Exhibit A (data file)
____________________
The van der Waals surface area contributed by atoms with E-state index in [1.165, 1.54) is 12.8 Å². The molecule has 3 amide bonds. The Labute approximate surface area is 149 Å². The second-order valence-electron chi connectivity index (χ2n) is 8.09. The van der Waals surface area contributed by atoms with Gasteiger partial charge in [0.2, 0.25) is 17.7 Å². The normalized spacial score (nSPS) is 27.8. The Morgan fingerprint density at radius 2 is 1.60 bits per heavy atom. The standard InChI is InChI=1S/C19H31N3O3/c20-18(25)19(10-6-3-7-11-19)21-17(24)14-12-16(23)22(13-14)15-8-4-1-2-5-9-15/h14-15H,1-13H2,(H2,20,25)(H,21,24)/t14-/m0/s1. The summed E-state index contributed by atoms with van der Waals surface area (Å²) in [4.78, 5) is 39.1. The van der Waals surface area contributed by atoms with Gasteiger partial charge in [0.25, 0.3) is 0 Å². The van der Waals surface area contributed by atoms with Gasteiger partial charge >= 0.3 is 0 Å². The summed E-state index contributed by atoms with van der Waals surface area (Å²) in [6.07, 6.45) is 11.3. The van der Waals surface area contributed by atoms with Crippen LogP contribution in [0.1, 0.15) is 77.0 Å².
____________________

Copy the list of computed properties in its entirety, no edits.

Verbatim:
The van der Waals surface area contributed by atoms with E-state index in [1.165, 1.54) is 12.8 Å². The molecule has 3 amide bonds. The Labute approximate surface area is 149 Å². The second-order valence-electron chi connectivity index (χ2n) is 8.09. The van der Waals surface area contributed by atoms with Gasteiger partial charge in [0.2, 0.25) is 17.7 Å². The normalized spacial score (nSPS) is 27.8. The Morgan fingerprint density at radius 2 is 1.60 bits per heavy atom. The standard InChI is InChI=1S/C19H31N3O3/c20-18(25)19(10-6-3-7-11-19)21-17(24)14-12-16(23)22(13-14)15-8-4-1-2-5-9-15/h14-15H,1-13H2,(H2,20,25)(H,21,24)/t14-/m0/s1. The summed E-state index contributed by atoms with van der Waals surface area (Å²) in [4.78, 5) is 39.1. The van der Waals surface area contributed by atoms with Gasteiger partial charge in [0.25, 0.3) is 0 Å². The van der Waals surface area contributed by atoms with Gasteiger partial charge >= 0.3 is 0 Å². The summed E-state index contributed by atoms with van der Waals surface area (Å²) in [6.07, 6.45) is 11.3. The van der Waals surface area contributed by atoms with Crippen LogP contribution in [0.1, 0.15) is 77.0 Å².